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              Efficacy and safety of oseltamivir in treatment of acute influenza: a randomised controlled trial. Neuraminidase Inhibitor Flu Treatment Investigator Group.

              Use of some antiviral drugs for influenza infection is limited by potential rapid emergence of resistance. We studied the efficacy and safety of oseltamivir, the oral prodrug of the neuraminidase inhibitor GS4071, in adults with naturally acquired laboratory-confirmed influenza. We did a randomised controlled trial of 726 previously healthy non-immunised adults with febrile influenza-like illness of up to 36 h duration. Patients were assigned oral oseltamivir 75 mg (n=243), oseltamivir 150 mg (n=245), or placebo (n=238) twice daily for 5 days. We assessed recovery by questionnaire and temperature recordings. The primary endpoint was time to resolution of illness in influenza-infected patients. 475 (66%) patients had confirmed infection. Duration of illness was significantly shorter by 29 h (25% reduction, median duration 87.4 h [95% CI 73.3-104.7], p=0.02) with oseltamivir 75 mg and by 35 h (30%, 81.8 h [68.2-100.0], p=0.01) with oseltamivir 150 mg than with placebo (116.5 h [101.5-137.8]). The effect of oseltamivir was apparent within 24 h of the start of treatment. In patients treated within 24 h of symptom onset, symptoms were alleviated 43 h (37% reduction) and 47 h (40%) earlier with oseltamivir 75 mg and 150 mg, respectively, compared with placebo (75 mg 74.5 h [68.2-98.0], p=0.02; 150 mg 70.7 h [54.0-89.4], p=0.01; placebo 117.5 h [103.0-143.8]). Oseltamivir was associated with lower [corrected] symptom scores, less viral shedding, and improved health, activity, and sleep quality, and was well tolerated. Oseltamivir was effective and well tolerated in the treatment of natural influenza infection in adults. The efficacy, tolerability, and ease of administration warrant further investigation in children, elderly patients, and at-risk patients.
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                Author and article information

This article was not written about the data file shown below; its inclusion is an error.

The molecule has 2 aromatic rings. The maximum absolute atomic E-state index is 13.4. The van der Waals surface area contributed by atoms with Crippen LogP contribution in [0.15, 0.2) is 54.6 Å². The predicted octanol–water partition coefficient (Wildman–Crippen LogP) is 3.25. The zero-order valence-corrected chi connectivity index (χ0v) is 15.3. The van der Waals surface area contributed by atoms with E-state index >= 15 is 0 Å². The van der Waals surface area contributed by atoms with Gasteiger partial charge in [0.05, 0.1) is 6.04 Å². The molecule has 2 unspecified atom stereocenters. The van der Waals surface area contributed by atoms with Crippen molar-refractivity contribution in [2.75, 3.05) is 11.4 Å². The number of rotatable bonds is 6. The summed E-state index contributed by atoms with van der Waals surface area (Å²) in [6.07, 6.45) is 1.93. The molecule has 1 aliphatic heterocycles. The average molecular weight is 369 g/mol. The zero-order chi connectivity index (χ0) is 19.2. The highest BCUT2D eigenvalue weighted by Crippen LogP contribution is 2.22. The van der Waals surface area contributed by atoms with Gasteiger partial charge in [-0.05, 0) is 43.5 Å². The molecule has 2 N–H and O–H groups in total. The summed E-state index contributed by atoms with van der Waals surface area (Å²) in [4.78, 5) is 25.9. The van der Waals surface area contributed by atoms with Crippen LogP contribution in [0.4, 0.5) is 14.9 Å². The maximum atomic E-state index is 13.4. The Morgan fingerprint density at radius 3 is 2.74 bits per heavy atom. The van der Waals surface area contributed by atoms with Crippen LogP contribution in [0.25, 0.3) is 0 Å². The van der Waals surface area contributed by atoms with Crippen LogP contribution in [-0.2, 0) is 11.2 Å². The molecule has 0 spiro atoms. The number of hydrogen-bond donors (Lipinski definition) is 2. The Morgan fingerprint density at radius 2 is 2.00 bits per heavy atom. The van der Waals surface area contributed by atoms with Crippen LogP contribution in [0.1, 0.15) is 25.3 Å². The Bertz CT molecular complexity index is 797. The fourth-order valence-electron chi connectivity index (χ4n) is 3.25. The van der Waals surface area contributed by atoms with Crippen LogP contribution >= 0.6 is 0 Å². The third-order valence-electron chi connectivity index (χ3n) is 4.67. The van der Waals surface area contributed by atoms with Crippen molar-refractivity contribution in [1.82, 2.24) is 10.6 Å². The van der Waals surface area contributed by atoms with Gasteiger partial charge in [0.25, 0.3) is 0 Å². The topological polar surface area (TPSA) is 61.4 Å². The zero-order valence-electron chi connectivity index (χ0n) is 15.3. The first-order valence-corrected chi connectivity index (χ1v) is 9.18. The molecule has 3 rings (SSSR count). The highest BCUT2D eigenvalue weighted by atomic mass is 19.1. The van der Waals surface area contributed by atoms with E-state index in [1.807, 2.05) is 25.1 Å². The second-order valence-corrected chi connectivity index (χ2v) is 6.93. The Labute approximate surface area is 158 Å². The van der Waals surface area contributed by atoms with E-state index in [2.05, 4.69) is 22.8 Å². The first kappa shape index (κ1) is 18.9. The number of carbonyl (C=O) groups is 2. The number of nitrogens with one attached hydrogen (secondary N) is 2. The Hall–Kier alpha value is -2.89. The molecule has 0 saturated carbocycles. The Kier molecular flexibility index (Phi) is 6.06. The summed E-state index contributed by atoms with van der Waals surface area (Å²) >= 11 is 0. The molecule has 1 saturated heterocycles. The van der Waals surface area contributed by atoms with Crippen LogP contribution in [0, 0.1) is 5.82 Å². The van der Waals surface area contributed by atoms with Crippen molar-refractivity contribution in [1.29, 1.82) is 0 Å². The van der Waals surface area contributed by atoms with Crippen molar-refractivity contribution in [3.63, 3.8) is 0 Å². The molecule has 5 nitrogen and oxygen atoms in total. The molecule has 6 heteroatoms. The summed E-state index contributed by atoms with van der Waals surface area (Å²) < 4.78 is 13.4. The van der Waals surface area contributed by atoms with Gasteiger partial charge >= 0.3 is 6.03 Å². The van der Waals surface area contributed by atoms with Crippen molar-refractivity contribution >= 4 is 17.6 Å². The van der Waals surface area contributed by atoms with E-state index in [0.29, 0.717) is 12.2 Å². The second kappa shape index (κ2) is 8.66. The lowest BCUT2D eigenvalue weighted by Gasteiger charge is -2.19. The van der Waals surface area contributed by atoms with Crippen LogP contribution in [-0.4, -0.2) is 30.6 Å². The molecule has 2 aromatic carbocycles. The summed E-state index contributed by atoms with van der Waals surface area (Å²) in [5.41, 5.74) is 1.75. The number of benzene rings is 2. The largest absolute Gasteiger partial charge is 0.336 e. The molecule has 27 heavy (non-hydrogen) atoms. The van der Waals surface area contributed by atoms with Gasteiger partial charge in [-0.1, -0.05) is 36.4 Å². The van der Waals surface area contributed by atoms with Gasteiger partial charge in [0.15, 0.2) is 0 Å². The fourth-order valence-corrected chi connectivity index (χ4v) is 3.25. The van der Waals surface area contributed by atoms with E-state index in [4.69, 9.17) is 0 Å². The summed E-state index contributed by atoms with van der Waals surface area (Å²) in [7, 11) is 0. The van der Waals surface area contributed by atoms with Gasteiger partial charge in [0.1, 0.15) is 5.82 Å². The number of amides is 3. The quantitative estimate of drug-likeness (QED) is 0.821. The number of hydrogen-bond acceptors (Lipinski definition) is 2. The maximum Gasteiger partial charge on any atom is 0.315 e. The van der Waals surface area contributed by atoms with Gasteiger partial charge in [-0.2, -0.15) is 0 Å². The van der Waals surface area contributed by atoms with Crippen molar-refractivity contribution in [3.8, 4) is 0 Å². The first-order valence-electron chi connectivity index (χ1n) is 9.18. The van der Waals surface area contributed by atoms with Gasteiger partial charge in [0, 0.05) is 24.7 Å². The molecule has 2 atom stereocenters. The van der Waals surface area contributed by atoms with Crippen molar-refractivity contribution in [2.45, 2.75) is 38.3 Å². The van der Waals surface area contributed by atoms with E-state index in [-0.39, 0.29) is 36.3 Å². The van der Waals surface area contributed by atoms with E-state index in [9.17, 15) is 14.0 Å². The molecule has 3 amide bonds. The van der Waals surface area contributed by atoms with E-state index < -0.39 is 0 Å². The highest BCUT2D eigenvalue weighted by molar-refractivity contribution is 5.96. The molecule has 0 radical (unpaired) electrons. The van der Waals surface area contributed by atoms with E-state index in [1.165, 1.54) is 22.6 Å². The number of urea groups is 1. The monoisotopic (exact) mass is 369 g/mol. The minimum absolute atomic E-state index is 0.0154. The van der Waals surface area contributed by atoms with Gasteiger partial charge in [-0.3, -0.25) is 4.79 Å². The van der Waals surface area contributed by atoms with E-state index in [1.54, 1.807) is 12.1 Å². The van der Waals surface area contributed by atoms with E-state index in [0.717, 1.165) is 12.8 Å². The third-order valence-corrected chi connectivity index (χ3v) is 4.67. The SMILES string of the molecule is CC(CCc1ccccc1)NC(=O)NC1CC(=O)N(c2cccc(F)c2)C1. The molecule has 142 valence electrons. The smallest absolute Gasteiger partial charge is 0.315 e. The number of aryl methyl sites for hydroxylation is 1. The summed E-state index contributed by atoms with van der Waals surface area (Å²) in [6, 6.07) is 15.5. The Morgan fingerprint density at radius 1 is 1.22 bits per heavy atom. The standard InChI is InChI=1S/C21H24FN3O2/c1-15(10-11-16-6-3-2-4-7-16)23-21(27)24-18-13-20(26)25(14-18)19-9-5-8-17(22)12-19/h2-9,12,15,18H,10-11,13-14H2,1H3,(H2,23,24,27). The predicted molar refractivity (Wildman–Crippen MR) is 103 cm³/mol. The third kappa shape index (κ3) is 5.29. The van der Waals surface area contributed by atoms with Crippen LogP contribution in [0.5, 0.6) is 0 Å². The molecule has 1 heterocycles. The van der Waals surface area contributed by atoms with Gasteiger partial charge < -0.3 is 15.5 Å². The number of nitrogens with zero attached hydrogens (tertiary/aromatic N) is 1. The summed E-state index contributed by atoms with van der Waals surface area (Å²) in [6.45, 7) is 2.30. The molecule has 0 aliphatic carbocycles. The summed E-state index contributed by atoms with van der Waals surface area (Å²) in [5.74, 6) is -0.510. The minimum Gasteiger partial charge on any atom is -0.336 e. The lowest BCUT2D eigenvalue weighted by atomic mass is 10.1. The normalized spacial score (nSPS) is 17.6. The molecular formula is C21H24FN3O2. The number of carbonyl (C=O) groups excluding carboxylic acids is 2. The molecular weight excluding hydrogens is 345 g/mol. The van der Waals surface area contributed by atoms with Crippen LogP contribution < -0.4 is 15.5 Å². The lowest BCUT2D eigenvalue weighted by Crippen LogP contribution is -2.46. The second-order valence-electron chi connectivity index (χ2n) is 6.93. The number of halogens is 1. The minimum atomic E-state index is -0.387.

Contributors
                Journal
                J Cyst Fibros
                J. Cyst. Fibros
                Journal of Cystic Fibrosis
                European Cystic Fibrosis Society. Published by Elsevier B.V.
                1569-1993
                1873-5010
                6 February 2008
                July 2008
                6 February 2008
                : 7
                : 4
                : 320-328
                Affiliations
                [a ]Department of Cystic Fibrosis, University Hospital of Wales, Cardiff, UK
                [b ]Llandough Hospital, Penarth, UK
                [c ]University of Wales College of Medicine, Cardiff, UK
                [d ]Papworth Hospital, Cambridge, UK
                [e ]Royal Gwent Hospital, Newport, UK
                [f ]Neville Hall Hospital, Abergavenney, UK
                [g ]Singleton Hospital, Swansea, UK
                [h ]Department of Cystic Fibrosis, University Hospital of Wales, Cardiff, UK
                Author notes
                [* ]Corresponding author. 146 Adventurers Quay, Cardiff Bay, Cardiff, CF10 4NR, Tel.: +44 2920465384; fax: +44 2920465384. denniswat118@ 123456hotmail.com
                Article
                S1569-1993(07)00195-6
                10.1016/j.jcf.2007.12.002
                7105190
                18255355
                Copyright © 2008 European Cystic Fibrosis Society. Published by Elsevier B.V. All rights reserved.

                Since January 2020 Elsevier has created a COVID-19 resource centre with free information in English and Mandarin on the novel coronavirus COVID-19. The COVID-19 resource centre is hosted on Elsevier Connect, the company's public news and information website. Elsevier hereby grants permission to make all its COVID-19-related research that is available on the COVID-19 resource centre - including this research content - immediately available in PubMed Central and other publicly funded repositories, such as the WHO COVID database with rights for unrestricted research re-use and analyses in any form or by any means with acknowledgement of the original source. These permissions are granted for free by Elsevier for as long as the COVID-19 resource centre remains active.

                Categories
                Article

                Genetics

                cystic fibrosis, influenza vaccination, nasba